FOR THE REVIEWER, the main problem posed by a novel like Susan Fromberg Schaeffer's Madness of a Seduced Woman is one of classification. Schaeffer's literary credentials are certainly impressive: English professor; critic (she wrote the first PhD dissertation on Nabokov); poet; and author of four earlier novels, one a best-seller, all of them quite properly received as serious fiction. These works helped to establish her as a writer known for her genuinely original voice, at once light, versatile, stylish and informed by a sharp eye and ear for the life-giving detail. Her Jewish novels in particular --Falling, Anya and Love--are as distinctive and authentic in their social observation as anything of Malamud's.

So what is one to make of The Madness of a Seduced Woman? "(It) is literature," claims Cynthia Ozick on the dust-jacket. Yet the eyebrow-raising title, the plot, the characters and the style all conspire to place it firmly in the category of popular romantic fiction, at best a dubious sub-genre of "literature." Gone is the tight, even cerebral wittiness of Falling or Love, the tapestry-like historical breadth of Anya and Time in Its Flight. Instead, we are given an old-fashioned story of passion and betrayal and madness which, if literary comparisons are to be made, reminds me less of Anna Karenina than of the story of Jean Harris, as told in the confessional style of the best modern journalism.

Set in rural Vermont and Montpelier around the turn of the century, the novel gradually closes in-- from the perspective of three generations--upon the figure of young, beautiful, doomed Agnes Dempster and her fatal love for the handsome stonecutter, Frank Holt. There is no point in revealing the plot in detail, because the book's success depends almost completely upon its maintenance of suspense, but suffice it to say that it entails passion, jealousy, murder, a trial and an asylum very much in the manner of the 19th-century French naturalistic writers whom Susan Fromberg Schaeffer vaguely aspires to emulate. In a way, Schaeffer lays her literary reputation on the line with this book. Having shown herself accomplished in various modes of contemporary fiction, she now produces a 19th-century romantic blockbuster (adding a couple of "explicit" scenes scarcely permissible in Zola's day) which is surprisingly authentic in theme and tone, right down to the absence of irony, the endless descriptive set pieces, the idea of love as fate, and the creaking framework of metaphor upon which this idea is draped. "Yes, if they had kept me under lock and key for five years," speculates the heroine, "perhaps I wouldn't have been so willing to throw myself into the vicious cogs and wheels of passion." Machines, clocks, webs, wheels--all images of entrapment and doom--pop up throughout the book with about as much subtlety as movable stage-props in a village melodrama.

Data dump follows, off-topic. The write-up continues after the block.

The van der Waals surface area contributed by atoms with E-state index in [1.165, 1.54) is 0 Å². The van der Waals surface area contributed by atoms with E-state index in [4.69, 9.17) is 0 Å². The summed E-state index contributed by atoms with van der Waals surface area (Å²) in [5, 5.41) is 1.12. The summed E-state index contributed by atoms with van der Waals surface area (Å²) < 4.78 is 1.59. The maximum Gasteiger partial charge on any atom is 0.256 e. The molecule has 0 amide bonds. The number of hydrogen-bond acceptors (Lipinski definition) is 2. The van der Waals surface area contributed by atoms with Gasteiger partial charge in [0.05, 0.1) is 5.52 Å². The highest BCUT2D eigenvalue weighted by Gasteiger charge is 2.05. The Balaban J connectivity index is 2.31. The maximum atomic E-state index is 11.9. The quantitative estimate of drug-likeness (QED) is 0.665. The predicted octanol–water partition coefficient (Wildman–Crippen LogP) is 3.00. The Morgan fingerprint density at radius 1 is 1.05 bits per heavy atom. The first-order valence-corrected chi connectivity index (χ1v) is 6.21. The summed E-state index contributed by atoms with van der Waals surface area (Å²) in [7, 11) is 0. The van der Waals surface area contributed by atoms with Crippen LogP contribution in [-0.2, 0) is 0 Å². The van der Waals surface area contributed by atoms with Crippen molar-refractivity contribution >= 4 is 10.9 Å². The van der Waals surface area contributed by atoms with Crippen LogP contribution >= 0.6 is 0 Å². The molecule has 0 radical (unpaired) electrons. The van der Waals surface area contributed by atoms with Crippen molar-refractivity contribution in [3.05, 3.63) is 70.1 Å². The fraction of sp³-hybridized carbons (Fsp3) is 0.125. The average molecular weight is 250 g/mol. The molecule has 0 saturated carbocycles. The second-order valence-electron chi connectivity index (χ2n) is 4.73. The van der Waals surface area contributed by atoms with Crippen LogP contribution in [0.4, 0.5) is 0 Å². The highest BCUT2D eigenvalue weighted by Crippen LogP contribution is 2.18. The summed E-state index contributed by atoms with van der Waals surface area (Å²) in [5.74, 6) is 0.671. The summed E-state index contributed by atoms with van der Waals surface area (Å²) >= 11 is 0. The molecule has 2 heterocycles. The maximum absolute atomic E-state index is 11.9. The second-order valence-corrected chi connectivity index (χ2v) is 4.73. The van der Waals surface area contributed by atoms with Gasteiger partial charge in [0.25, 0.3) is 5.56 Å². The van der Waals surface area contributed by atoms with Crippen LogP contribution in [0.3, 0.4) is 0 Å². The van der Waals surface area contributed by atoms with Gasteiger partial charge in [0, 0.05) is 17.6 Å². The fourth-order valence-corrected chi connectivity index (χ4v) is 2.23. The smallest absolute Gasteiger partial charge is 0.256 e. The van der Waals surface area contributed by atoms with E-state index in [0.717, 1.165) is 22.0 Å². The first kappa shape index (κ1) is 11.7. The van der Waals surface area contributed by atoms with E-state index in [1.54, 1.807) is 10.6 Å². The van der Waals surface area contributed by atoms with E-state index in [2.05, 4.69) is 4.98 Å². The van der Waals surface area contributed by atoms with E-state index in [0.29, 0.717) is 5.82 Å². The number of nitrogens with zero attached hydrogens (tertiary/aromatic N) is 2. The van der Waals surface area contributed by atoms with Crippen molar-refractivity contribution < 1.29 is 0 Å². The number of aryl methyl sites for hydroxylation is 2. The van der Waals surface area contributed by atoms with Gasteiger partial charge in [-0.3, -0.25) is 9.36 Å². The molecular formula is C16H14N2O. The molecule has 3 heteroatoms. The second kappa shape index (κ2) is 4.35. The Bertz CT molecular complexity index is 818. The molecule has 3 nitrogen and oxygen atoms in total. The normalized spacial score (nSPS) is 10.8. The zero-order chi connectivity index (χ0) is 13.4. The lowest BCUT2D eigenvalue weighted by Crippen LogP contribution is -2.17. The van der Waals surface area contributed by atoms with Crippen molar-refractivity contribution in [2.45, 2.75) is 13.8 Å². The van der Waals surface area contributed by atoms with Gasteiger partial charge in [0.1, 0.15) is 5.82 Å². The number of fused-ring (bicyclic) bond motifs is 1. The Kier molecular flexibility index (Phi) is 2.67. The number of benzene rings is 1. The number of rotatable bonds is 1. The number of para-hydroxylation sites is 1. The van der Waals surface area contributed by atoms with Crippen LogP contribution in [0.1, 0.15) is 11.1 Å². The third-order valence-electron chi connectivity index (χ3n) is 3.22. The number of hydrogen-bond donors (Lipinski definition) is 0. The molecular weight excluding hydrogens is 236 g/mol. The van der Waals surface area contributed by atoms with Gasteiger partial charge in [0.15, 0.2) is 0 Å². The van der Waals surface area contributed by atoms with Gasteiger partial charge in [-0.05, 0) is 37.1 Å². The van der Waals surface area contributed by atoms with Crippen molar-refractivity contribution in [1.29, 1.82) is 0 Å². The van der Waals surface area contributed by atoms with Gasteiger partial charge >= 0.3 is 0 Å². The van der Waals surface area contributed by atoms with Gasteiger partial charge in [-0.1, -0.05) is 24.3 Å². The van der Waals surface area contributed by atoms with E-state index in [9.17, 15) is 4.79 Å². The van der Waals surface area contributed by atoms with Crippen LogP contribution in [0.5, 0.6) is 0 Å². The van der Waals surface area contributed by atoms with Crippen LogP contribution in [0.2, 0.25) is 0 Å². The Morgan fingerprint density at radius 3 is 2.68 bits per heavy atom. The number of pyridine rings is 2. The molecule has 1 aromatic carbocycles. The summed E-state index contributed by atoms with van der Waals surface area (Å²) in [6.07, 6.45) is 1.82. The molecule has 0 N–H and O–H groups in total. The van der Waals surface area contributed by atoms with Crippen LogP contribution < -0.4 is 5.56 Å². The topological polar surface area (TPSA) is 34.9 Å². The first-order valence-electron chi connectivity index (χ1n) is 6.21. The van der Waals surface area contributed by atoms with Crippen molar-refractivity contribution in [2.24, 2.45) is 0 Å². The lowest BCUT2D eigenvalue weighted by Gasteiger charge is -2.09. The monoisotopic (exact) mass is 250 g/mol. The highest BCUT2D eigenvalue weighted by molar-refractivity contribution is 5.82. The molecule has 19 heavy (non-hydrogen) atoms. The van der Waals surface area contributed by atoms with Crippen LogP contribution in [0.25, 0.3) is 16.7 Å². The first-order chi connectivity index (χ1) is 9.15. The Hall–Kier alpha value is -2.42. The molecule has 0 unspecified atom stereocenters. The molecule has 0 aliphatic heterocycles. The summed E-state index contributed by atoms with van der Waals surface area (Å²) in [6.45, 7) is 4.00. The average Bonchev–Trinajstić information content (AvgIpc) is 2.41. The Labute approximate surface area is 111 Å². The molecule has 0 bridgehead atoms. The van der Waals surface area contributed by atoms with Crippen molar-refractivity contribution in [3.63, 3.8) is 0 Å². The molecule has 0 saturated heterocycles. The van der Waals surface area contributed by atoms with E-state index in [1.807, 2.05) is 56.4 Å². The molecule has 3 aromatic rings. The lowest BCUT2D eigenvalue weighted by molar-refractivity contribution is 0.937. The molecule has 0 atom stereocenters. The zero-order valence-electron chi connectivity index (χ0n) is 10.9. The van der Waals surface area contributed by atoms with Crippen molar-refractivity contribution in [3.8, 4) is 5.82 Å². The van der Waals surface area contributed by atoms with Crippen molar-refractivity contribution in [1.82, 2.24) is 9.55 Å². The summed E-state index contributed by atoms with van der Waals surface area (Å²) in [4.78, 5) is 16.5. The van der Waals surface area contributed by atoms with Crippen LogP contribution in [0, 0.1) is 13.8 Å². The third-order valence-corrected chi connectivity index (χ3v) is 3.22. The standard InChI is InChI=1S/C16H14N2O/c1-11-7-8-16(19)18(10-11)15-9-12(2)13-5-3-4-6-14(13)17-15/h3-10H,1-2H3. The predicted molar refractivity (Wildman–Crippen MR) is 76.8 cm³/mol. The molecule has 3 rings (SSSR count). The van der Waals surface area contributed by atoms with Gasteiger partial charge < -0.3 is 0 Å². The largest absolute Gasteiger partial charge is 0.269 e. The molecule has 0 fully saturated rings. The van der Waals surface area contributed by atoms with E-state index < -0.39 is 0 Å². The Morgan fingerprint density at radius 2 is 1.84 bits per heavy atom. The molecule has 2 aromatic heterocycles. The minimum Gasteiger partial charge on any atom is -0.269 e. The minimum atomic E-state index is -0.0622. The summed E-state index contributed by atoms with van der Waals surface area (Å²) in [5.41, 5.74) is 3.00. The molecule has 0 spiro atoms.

Yet it must be said that, in its chosen mode, The Madness of a Seduced Woman is extremely successful. It is too long, the narrator/heroine babbles on like a brook, the language is for the most part pedestrian, but, despite all this, it is an uncannily gripping story. Susan Fromberg Schaeffer is, as her earlier novels also showed, a born storyteller, with a rare ability to transport the reader bodily into her various fictional worlds, all criticism suspended. Near the beginning of Anya, she writes, "If you are going to learn a person's life, then, like learning a language, you must start with the little things, the little pictures, the tiny, square images, like rooms, that will grow into a film, but not like any film, one you have been in as an extra." That is an excellent description of the technique of her latest novel also. The ill-matched lovers in their shabby boardinghouse become so real that the outcome of their affair may haunt and depress you-- as it did me--for several days. One broods along with Agnes over her strange and unhappy childhood; walks out with her in the snowy gaslit Montpelier streets; and frets for the injustice done to the good name of poor Frank Holt (his eyes "the color of the creek bed when the sun shone on it"), a more genuine victim than Agnes, if seduction rather than desertion is what's really at issue.

And one is quietly forced to ponder again the old conundrum of love. Is the ideal of romantic passion just an invitation to delusion and madness after all? Who is to define the wavering lines between love and obsession, fruitful commitment and destructive dependence, sane and insane, in the first place? These are the kinds of questions usually brought to our attention in the sensational trials of those charged with so-called crimes of passion and, indeed, much of the novelty and power of this book stems from its attempt to re-create from the inside, as it were, the life of such a "criminal." (It is supposedly based on an actual case). If this is to appeal rather shamelessly to the voyeur in each of us, there is nevertheless nothing frivolous about Susan Fromberg Schaeffer's undertaking. In the end, The Madness of a Seduced Woman may do her reputation no harm, although I suspect it will not impress the literati.